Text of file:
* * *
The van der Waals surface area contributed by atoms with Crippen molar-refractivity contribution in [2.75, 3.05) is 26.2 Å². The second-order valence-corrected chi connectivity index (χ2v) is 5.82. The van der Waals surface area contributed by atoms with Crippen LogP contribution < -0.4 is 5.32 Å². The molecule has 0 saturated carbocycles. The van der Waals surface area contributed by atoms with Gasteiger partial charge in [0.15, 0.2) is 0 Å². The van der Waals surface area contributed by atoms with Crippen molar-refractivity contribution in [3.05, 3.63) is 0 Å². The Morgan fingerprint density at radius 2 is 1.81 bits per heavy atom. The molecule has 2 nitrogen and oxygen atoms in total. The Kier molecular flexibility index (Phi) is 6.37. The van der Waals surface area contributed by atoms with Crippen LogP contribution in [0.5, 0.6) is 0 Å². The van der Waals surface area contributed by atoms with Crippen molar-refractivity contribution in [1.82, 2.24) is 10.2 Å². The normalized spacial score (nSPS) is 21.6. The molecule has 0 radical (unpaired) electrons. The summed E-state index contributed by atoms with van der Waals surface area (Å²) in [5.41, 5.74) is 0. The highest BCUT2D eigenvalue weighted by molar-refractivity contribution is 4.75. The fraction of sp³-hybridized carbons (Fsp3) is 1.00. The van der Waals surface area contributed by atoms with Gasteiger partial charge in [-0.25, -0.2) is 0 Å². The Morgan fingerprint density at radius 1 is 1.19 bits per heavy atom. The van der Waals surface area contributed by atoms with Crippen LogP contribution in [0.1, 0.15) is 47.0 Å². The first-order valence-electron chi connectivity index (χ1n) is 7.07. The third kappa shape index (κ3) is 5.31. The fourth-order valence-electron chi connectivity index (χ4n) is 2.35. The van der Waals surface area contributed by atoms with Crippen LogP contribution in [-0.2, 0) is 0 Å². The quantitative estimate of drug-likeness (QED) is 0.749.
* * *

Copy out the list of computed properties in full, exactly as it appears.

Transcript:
The van der Waals surface area contributed by atoms with Crippen molar-refractivity contribution in [2.75, 3.05) is 26.2 Å². The second-order valence-corrected chi connectivity index (χ2v) is 5.82. The van der Waals surface area contributed by atoms with Crippen LogP contribution < -0.4 is 5.32 Å². The molecule has 0 saturated carbocycles. The van der Waals surface area contributed by atoms with Gasteiger partial charge in [0.15, 0.2) is 0 Å². The van der Waals surface area contributed by atoms with Crippen molar-refractivity contribution in [3.05, 3.63) is 0 Å². The Morgan fingerprint density at radius 2 is 1.81 bits per heavy atom. The molecule has 2 nitrogen and oxygen atoms in total. The Kier molecular flexibility index (Phi) is 6.37. The van der Waals surface area contributed by atoms with Crippen LogP contribution in [0.5, 0.6) is 0 Å². The van der Waals surface area contributed by atoms with Crippen molar-refractivity contribution in [1.82, 2.24) is 10.2 Å². The normalized spacial score (nSPS) is 21.6. The molecule has 0 radical (unpaired) electrons. The summed E-state index contributed by atoms with van der Waals surface area (Å²) in [5.41, 5.74) is 0. The highest BCUT2D eigenvalue weighted by molar-refractivity contribution is 4.75. The fraction of sp³-hybridized carbons (Fsp3) is 1.00. The van der Waals surface area contributed by atoms with Gasteiger partial charge in [-0.25, -0.2) is 0 Å². The Morgan fingerprint density at radius 1 is 1.19 bits per heavy atom. The van der Waals surface area contributed by atoms with Crippen LogP contribution in [0.1, 0.15) is 47.0 Å². The first-order valence-electron chi connectivity index (χ1n) is 7.07. The third kappa shape index (κ3) is 5.31. The fourth-order valence-electron chi connectivity index (χ4n) is 2.35. The van der Waals surface area contributed by atoms with Crippen LogP contribution in [-0.2, 0) is 0 Å². The quantitative estimate of drug-likeness (QED) is 0.749.